KINGSBURG – If you’re looking for a plant that’s hard to kill, drought tolerant and offers a variety of options, Amanda Ferguson has a suggestion for you: succulents.

“I love succulents,” she said during a workshop at the Kingsburg High farm on Sept. 16. “I love plants in general, but succulents themselves are extremely hardy. If you have an idea of what you’re supposed to be doing with them, they’re hard to kill and they’re an easy plant to take care of.”

Ferguson is one of the agriculture teachers at the school and after attending a similar workshop and teaching it to her students, decided to open it up to host one at the school.

“This is the first workshop we’ve done. I attended one and I took a lot away from it. It’s a project I’ve done with my class, but never something we opened up to the public so it’s a first.”

Aside from sharing tips on the right kinds of pots and soil to use, Ferguson also shared ideas on how to get rid of bugs and where to get planting supplies.

Another plant workshop is planned for the spring to coincide with the annual plant sale which is 8 a.m. to 5 p.m. April 7. “We will have our usual variety of succulents but we will be including an increased amount of spring vegetables,” she said.

The event was also a fundraiser for the five students who will attend a Future Farmer of America National Convention in Indianapolis from Oct. 25-28.

Morgan Waldner, Brooklyn Young and Katie Crenshaw are among FFA students who will make the trip and were there to assist at the workshop.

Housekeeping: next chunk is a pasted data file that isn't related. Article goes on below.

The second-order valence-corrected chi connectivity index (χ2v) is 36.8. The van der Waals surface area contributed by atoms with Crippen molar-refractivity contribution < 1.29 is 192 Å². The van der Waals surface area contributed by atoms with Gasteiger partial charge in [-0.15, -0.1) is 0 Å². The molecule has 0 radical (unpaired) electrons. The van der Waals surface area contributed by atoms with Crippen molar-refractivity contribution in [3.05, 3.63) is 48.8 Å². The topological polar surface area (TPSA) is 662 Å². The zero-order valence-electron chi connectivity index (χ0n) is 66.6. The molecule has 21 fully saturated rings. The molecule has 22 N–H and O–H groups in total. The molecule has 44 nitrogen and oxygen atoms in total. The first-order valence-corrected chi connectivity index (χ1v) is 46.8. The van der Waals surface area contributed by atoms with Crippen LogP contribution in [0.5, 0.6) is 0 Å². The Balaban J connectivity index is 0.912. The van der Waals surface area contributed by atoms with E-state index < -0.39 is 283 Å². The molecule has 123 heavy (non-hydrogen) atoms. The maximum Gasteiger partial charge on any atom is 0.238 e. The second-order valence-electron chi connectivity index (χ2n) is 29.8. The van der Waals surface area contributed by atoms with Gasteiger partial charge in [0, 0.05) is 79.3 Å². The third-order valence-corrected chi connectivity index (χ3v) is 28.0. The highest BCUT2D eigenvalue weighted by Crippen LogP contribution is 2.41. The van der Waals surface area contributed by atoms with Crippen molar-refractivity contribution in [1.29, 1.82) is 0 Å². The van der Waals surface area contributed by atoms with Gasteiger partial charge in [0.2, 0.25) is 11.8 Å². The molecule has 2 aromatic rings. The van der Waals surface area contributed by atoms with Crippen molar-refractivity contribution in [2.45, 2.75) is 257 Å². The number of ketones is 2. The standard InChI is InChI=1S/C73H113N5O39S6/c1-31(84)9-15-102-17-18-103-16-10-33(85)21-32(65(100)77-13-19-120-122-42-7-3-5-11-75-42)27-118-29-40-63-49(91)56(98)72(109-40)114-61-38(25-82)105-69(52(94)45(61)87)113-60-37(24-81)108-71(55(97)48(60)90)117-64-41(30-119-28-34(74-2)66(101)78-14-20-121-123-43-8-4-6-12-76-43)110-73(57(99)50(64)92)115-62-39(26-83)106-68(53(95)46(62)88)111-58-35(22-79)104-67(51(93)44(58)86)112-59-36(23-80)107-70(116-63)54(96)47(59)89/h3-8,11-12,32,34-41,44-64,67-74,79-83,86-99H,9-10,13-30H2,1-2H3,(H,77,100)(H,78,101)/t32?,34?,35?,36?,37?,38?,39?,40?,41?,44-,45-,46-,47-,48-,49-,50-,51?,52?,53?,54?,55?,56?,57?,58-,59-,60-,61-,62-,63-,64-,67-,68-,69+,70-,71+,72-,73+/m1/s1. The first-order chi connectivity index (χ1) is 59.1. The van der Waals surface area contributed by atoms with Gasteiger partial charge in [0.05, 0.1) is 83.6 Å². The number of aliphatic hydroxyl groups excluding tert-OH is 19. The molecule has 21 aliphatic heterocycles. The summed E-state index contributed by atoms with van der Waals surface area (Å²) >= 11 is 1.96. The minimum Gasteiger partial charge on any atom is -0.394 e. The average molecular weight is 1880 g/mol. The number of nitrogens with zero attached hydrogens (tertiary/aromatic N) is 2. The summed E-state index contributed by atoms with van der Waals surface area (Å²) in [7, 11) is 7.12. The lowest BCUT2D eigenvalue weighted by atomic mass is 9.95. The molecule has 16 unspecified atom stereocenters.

Waldner said her favorite of the plants is the zebra succulent.

“It’s more like cacti and has white stripes on the outside. It’s really beautiful and really intriguing.” She used one in a vertical project they created in class.

“It’s my thriller piece,” she said of the planting concept of having some plants that thrill with color or exceptional form while other plants fill space or spill or cascade over the sides of  the container.

That’s one thing that Waldner says she notices about succulents. There’s such a variety, gardeners are sure to find some that fit their personality.

“Succulents are really in right now whether it’s a more rustic feel or a minimalist feel. I find a lot of people lean toward that style or fashion sense. I think they really fit anybody’s sense of style. They are drought tolerant and we promote that a lot being in the Central Valley. Conserving water is something that’s really important to us,” she said.

Waldner said gardeners should think of the space they’re hoping to fill with their succulents and to choose plants that fit their own style.

“Definitely make sure the plants show who you are. That’s something that’s really neat about watching people make arrangements. It really shows who they are.”

Ferguson said the plants the horticulture students propagate now will be for sale at their spring plant sale on April 7.

She said it's satisfying when the students propagate the succulents and see them root.

"They have a quick turnaround. We can propagate them in the fall and let them go dormant and then sell them at a spring plant sale. That in itself is great because the kids see the reward," she said. 

“Most of the students going to [the national convention] are going into agriculture or an ag-related field. [Ag] is so much more than them just wanting to grow plants or food. There are so many different aspects to it. They all definitely have a passion for it, and I’m all about them getting their hands dirty out here.”

The reporter can be reached at 583-2427 or lbrown@selmaenterprise.com.

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